Committee on Campaigns and Elections April 1, 2016 Informational Hearing
Posted: April 8, 2016
We enthusiastically support the effort by Wisconsin legislators to adopt the Iowa model for drawing Wisconsin’s political maps. Assembly Bill 328 and Senate Bill 58 authorize the Legislative Reference Bureau to draw Wisconsin’s district maps in an impartial, nonpartisan manner, which is vital to help restore people’s faith in our democracy.
Iowa has been using this method for 36 years now, to great effect. There’s no reason why we can’t do it here in Wisconsin. We need transparency in our government. We need public involvement in the redistricting process. At the moment, we have neither.
Instead, we’ve become a national embarrassment because of the hyper-partisan way that Republican leaders and their private lawyers and academics secretly redrew the maps in 2012. A pending federal lawsuit against this redistricting says it was “one of the worst partisan gerrymanders in modern American history,” and that it violated Wisconsin citizens’ Fourteenth Amendment’s equal protection guarantee and their First Amendment rights of free speech and free association.
Essentially, the map-drawers jiggered the districts so Republicans could bulk up on the number of seats they hold, even if they didn’t gain popular votes.
And you might say, “So what? Both parties do this.” And to some extent, you’d be right. And it happens not just in Wisconsin but all across the country. Some Republicans in power do it where they can; some Democrats in power do it where they can.
In fact, gerrymandering is increasing nationwide. As the U.S. Supreme Court ruled last year in Arizona State Legislature v. Arizona Independent Redistricting Commission, this trend threatens a “ ‘core principle of republican government,’ namely, ‘that the voters should choose their representatives, not the other way around.’ ”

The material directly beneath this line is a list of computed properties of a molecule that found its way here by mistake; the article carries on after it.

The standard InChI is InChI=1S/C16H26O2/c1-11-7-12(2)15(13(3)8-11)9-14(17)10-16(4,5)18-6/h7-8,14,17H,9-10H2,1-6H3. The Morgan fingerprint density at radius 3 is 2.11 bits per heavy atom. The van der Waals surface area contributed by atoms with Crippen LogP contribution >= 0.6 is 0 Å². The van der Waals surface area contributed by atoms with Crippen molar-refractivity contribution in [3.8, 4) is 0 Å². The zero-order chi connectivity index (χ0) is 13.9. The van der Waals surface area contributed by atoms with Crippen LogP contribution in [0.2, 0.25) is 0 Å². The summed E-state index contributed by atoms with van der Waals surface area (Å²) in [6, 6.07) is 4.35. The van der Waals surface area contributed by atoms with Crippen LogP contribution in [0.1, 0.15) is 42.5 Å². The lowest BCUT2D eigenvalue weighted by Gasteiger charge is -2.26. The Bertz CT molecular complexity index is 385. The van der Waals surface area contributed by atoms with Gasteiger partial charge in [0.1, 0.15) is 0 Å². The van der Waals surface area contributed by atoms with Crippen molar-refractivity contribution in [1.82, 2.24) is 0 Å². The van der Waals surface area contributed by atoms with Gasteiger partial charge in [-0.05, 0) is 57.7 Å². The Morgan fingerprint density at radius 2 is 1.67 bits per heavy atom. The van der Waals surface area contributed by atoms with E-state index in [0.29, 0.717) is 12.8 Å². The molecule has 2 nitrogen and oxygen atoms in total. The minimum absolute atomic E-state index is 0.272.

We shouldn’t let partisan map-drawers from whichever party is in power basically take away the right of citizens to have a legitimate voice in the political outcomes where they live.
It is time to move beyond these partisan games.
We are encouraged that Assembly Bill 328 is supported by Republican Representative Todd Novak, as well as by many Democrats.
And we are encouraged by the bipartisan efforts of former Republican Senate Majority Leader Dale Schultz and former Democratic Senate Majority Leader Tim Cullen to come together and advocate for an Iowa-style solution.
“Democracy requires access for every citizen, and it requires truly competitive elections,” said Schultz. “When elections aren’t competitive, we see corruption, and we see hubris.”
“These districts have clearly been drawn to protect not only incumbents, but a permanent majority that doesn’t need to worry about voters,” said Cullen. “Many of our fellow citizens – from all political persuasions, from all walks of life – simply have lost faith that their government is listening to them.”
We need to restore our citizens’ faith in their government.
One necessary way to do that is to have nonpartisan map-drawing, and no more gerrymandering.
Iowa can do it. Why can’t we?
Thank you for your consideration.